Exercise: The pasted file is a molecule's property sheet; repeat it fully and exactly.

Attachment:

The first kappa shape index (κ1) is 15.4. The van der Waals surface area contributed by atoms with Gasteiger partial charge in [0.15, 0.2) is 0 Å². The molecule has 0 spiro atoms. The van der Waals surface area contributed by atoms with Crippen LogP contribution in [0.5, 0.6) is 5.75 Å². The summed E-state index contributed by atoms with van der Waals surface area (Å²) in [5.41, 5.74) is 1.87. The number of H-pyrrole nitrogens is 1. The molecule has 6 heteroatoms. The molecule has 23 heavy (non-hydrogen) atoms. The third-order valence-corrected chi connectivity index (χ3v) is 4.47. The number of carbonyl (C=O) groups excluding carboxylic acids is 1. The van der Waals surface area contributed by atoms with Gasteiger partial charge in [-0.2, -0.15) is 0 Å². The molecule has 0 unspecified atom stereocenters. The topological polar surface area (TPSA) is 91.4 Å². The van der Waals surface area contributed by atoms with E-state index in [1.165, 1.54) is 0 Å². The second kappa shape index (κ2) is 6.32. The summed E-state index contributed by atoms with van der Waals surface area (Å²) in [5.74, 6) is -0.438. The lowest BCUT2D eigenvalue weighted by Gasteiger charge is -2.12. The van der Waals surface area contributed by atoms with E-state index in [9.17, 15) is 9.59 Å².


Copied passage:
The first kappa shape index (κ1) is 15.4. The van der Waals surface area contributed by atoms with Gasteiger partial charge in [0.15, 0.2) is 0 Å². The molecule has 0 spiro atoms. The van der Waals surface area contributed by atoms with Crippen LogP contribution in [0.5, 0.6) is 5.75 Å². The summed E-state index contributed by atoms with van der Waals surface area (Å²) in [5.41, 5.74) is 1.87. The number of H-pyrrole nitrogens is 1. The molecule has 6 heteroatoms. The molecule has 23 heavy (non-hydrogen) atoms. The third-order valence-corrected chi connectivity index (χ3v) is 4.47. The number of carbonyl (C=O) groups excluding carboxylic acids is 1. The van der Waals surface area contributed by atoms with Gasteiger partial charge in [-0.2, -0.15) is 0 Å². The molecule has 0 unspecified atom stereocenters. The topological polar surface area (TPSA) is 91.4 Å². The van der Waals surface area contributed by atoms with E-state index in [1.165, 1.54) is 0 Å². The second kappa shape index (κ2) is 6.32. The summed E-state index contributed by atoms with van der Waals surface area (Å²) in [5.74, 6) is -0.438. The lowest BCUT2D eigenvalue weighted by Gasteiger charge is -2.12. The van der Waals surface area contributed by atoms with E-state index in [9.17, 15) is 9.59 Å².